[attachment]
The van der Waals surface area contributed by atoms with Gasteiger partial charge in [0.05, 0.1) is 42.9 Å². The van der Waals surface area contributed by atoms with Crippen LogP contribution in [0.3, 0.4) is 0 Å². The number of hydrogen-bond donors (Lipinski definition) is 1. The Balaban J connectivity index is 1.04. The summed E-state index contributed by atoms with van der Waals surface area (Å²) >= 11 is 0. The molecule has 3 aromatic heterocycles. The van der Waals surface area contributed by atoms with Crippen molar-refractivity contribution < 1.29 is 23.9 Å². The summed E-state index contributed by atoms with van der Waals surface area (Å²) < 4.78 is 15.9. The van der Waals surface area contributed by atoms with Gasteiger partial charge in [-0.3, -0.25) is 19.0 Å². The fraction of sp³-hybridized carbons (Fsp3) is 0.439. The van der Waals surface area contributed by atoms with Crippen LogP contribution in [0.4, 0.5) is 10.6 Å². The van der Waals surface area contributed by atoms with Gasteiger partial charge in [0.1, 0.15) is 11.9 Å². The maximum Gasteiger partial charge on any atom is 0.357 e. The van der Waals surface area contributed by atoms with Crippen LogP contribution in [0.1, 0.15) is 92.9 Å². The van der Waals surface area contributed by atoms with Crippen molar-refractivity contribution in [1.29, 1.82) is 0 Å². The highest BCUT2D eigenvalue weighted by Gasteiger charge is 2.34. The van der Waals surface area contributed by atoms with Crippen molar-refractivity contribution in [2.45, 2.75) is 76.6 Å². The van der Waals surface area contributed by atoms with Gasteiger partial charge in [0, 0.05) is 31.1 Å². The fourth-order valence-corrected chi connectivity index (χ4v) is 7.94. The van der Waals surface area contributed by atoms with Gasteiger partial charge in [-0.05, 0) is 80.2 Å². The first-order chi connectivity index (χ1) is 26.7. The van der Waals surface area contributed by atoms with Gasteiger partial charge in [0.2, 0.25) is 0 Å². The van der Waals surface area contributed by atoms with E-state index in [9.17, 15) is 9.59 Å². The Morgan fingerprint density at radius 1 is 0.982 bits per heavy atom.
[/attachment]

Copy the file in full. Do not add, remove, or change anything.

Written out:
The van der Waals surface area contributed by atoms with Gasteiger partial charge in [0.05, 0.1) is 42.9 Å². The van der Waals surface area contributed by atoms with Crippen LogP contribution in [0.3, 0.4) is 0 Å². The number of hydrogen-bond donors (Lipinski definition) is 1. The Balaban J connectivity index is 1.04. The summed E-state index contributed by atoms with van der Waals surface area (Å²) >= 11 is 0. The molecule has 3 aromatic heterocycles. The van der Waals surface area contributed by atoms with Crippen molar-refractivity contribution < 1.29 is 23.9 Å². The summed E-state index contributed by atoms with van der Waals surface area (Å²) < 4.78 is 15.9. The van der Waals surface area contributed by atoms with Gasteiger partial charge in [-0.3, -0.25) is 19.0 Å². The fraction of sp³-hybridized carbons (Fsp3) is 0.439. The van der Waals surface area contributed by atoms with Crippen LogP contribution in [0.4, 0.5) is 10.6 Å². The van der Waals surface area contributed by atoms with Gasteiger partial charge in [0.1, 0.15) is 11.9 Å². The maximum Gasteiger partial charge on any atom is 0.357 e. The van der Waals surface area contributed by atoms with Crippen LogP contribution in [0.1, 0.15) is 92.9 Å². The van der Waals surface area contributed by atoms with Crippen molar-refractivity contribution in [1.29, 1.82) is 0 Å². The highest BCUT2D eigenvalue weighted by Gasteiger charge is 2.34. The van der Waals surface area contributed by atoms with Crippen molar-refractivity contribution in [2.45, 2.75) is 76.6 Å². The van der Waals surface area contributed by atoms with Gasteiger partial charge in [0, 0.05) is 31.1 Å². The fourth-order valence-corrected chi connectivity index (χ4v) is 7.94. The van der Waals surface area contributed by atoms with Gasteiger partial charge in [-0.05, 0) is 80.2 Å². The first-order chi connectivity index (χ1) is 26.7. The van der Waals surface area contributed by atoms with Gasteiger partial charge in [0.2, 0.25) is 0 Å². The van der Waals surface area contributed by atoms with E-state index in [9.17, 15) is 9.59 Å². The Morgan fingerprint density at radius 1 is 0.982 bits per heavy atom.